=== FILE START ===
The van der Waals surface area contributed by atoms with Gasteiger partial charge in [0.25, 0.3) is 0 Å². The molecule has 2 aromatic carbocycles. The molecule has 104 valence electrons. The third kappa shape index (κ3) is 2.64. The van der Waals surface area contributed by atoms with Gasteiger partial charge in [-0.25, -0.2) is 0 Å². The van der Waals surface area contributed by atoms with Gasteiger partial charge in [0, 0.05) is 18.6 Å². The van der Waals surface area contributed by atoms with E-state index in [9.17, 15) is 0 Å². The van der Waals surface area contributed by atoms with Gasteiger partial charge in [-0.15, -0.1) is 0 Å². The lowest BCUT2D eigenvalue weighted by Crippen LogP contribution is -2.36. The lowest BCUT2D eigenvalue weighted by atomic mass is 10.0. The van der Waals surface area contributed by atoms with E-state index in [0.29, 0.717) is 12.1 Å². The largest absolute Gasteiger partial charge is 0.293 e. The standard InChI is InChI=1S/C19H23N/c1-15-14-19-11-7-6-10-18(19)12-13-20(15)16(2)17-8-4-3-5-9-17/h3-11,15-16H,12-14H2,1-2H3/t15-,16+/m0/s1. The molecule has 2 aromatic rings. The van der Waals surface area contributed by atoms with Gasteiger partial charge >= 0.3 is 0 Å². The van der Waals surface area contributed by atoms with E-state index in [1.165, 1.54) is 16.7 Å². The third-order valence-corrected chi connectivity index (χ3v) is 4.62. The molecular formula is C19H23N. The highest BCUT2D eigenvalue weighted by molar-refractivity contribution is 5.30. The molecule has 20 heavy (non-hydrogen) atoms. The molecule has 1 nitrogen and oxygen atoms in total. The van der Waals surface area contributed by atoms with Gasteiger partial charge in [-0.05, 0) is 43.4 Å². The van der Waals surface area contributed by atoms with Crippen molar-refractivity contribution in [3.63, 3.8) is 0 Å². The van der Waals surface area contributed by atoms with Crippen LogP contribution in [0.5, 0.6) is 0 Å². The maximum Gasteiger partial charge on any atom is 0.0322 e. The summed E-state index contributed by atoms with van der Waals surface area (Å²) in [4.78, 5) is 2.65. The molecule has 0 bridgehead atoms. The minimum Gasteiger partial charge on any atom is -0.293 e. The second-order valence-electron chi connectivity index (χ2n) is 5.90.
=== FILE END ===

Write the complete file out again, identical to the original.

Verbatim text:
The van der Waals surface area contributed by atoms with Gasteiger partial charge in [0.25, 0.3) is 0 Å². The molecule has 2 aromatic carbocycles. The molecule has 104 valence electrons. The third kappa shape index (κ3) is 2.64. The van der Waals surface area contributed by atoms with Gasteiger partial charge in [-0.25, -0.2) is 0 Å². The van der Waals surface area contributed by atoms with Gasteiger partial charge in [0, 0.05) is 18.6 Å². The van der Waals surface area contributed by atoms with E-state index in [9.17, 15) is 0 Å². The van der Waals surface area contributed by atoms with Gasteiger partial charge in [-0.15, -0.1) is 0 Å². The lowest BCUT2D eigenvalue weighted by Crippen LogP contribution is -2.36. The lowest BCUT2D eigenvalue weighted by atomic mass is 10.0. The van der Waals surface area contributed by atoms with E-state index in [0.29, 0.717) is 12.1 Å². The largest absolute Gasteiger partial charge is 0.293 e. The standard InChI is InChI=1S/C19H23N/c1-15-14-19-11-7-6-10-18(19)12-13-20(15)16(2)17-8-4-3-5-9-17/h3-11,15-16H,12-14H2,1-2H3/t15-,16+/m0/s1. The molecule has 2 aromatic rings. The van der Waals surface area contributed by atoms with Gasteiger partial charge >= 0.3 is 0 Å². The van der Waals surface area contributed by atoms with E-state index in [1.165, 1.54) is 16.7 Å². The third-order valence-corrected chi connectivity index (χ3v) is 4.62. The molecular formula is C19H23N. The highest BCUT2D eigenvalue weighted by molar-refractivity contribution is 5.30. The molecule has 20 heavy (non-hydrogen) atoms. The molecule has 1 nitrogen and oxygen atoms in total. The van der Waals surface area contributed by atoms with Gasteiger partial charge in [-0.05, 0) is 43.4 Å². The van der Waals surface area contributed by atoms with Crippen molar-refractivity contribution in [3.63, 3.8) is 0 Å². The van der Waals surface area contributed by atoms with Crippen LogP contribution in [0.5, 0.6) is 0 Å². The maximum Gasteiger partial charge on any atom is 0.0322 e. The summed E-state index contributed by atoms with van der Waals surface area (Å²) in [4.78, 5) is 2.65. The molecule has 0 bridgehead atoms. The minimum Gasteiger partial charge on any atom is -0.293 e. The second-order valence-electron chi connectivity index (χ2n) is 5.90.